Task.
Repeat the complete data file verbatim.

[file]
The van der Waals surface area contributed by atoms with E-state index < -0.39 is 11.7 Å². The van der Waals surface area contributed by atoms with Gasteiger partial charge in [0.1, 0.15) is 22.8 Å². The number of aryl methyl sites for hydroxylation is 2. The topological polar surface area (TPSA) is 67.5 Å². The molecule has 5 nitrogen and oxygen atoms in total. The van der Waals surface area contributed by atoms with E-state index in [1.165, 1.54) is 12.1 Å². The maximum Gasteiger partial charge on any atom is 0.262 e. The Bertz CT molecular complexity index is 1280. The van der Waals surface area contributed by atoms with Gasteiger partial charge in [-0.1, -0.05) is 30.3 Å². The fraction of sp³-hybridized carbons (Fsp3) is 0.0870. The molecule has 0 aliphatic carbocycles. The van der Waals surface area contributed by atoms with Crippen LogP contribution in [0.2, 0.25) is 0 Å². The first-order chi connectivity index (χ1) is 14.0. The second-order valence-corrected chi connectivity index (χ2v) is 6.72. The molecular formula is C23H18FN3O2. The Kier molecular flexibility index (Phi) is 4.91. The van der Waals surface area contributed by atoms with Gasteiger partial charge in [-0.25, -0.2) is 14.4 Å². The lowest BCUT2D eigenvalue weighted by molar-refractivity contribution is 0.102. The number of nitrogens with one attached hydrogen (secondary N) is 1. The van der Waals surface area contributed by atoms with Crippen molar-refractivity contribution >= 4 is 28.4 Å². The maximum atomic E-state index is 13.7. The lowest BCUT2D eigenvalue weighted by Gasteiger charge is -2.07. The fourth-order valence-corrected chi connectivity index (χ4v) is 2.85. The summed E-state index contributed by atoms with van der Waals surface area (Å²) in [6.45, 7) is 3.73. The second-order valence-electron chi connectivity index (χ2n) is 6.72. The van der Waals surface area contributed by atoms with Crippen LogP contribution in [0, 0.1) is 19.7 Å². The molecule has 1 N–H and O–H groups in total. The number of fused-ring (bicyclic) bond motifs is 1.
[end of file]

The van der Waals surface area contributed by atoms with E-state index < -0.39 is 11.7 Å². The van der Waals surface area contributed by atoms with Gasteiger partial charge in [0.1, 0.15) is 22.8 Å². The number of aryl methyl sites for hydroxylation is 2. The topological polar surface area (TPSA) is 67.5 Å². The molecule has 5 nitrogen and oxygen atoms in total. The van der Waals surface area contributed by atoms with E-state index in [1.165, 1.54) is 12.1 Å². The maximum Gasteiger partial charge on any atom is 0.262 e. The Bertz CT molecular complexity index is 1280. The van der Waals surface area contributed by atoms with Gasteiger partial charge in [-0.1, -0.05) is 30.3 Å². The fraction of sp³-hybridized carbons (Fsp3) is 0.0870. The molecule has 0 aliphatic carbocycles. The van der Waals surface area contributed by atoms with Crippen LogP contribution in [0.2, 0.25) is 0 Å². The first-order chi connectivity index (χ1) is 14.0. The second-order valence-corrected chi connectivity index (χ2v) is 6.72. The molecular formula is C23H18FN3O2. The Kier molecular flexibility index (Phi) is 4.91. The van der Waals surface area contributed by atoms with Gasteiger partial charge in [-0.25, -0.2) is 14.4 Å². The lowest BCUT2D eigenvalue weighted by molar-refractivity contribution is 0.102. The number of nitrogens with one attached hydrogen (secondary N) is 1. The van der Waals surface area contributed by atoms with Crippen molar-refractivity contribution >= 4 is 28.4 Å². The maximum atomic E-state index is 13.7. The lowest BCUT2D eigenvalue weighted by Gasteiger charge is -2.07. The fourth-order valence-corrected chi connectivity index (χ4v) is 2.85. The summed E-state index contributed by atoms with van der Waals surface area (Å²) in [6.45, 7) is 3.73. The second-order valence-electron chi connectivity index (χ2n) is 6.72. The van der Waals surface area contributed by atoms with Crippen LogP contribution in [0, 0.1) is 19.7 Å². The molecule has 1 N–H and O–H groups in total. The number of fused-ring (bicyclic) bond motifs is 1.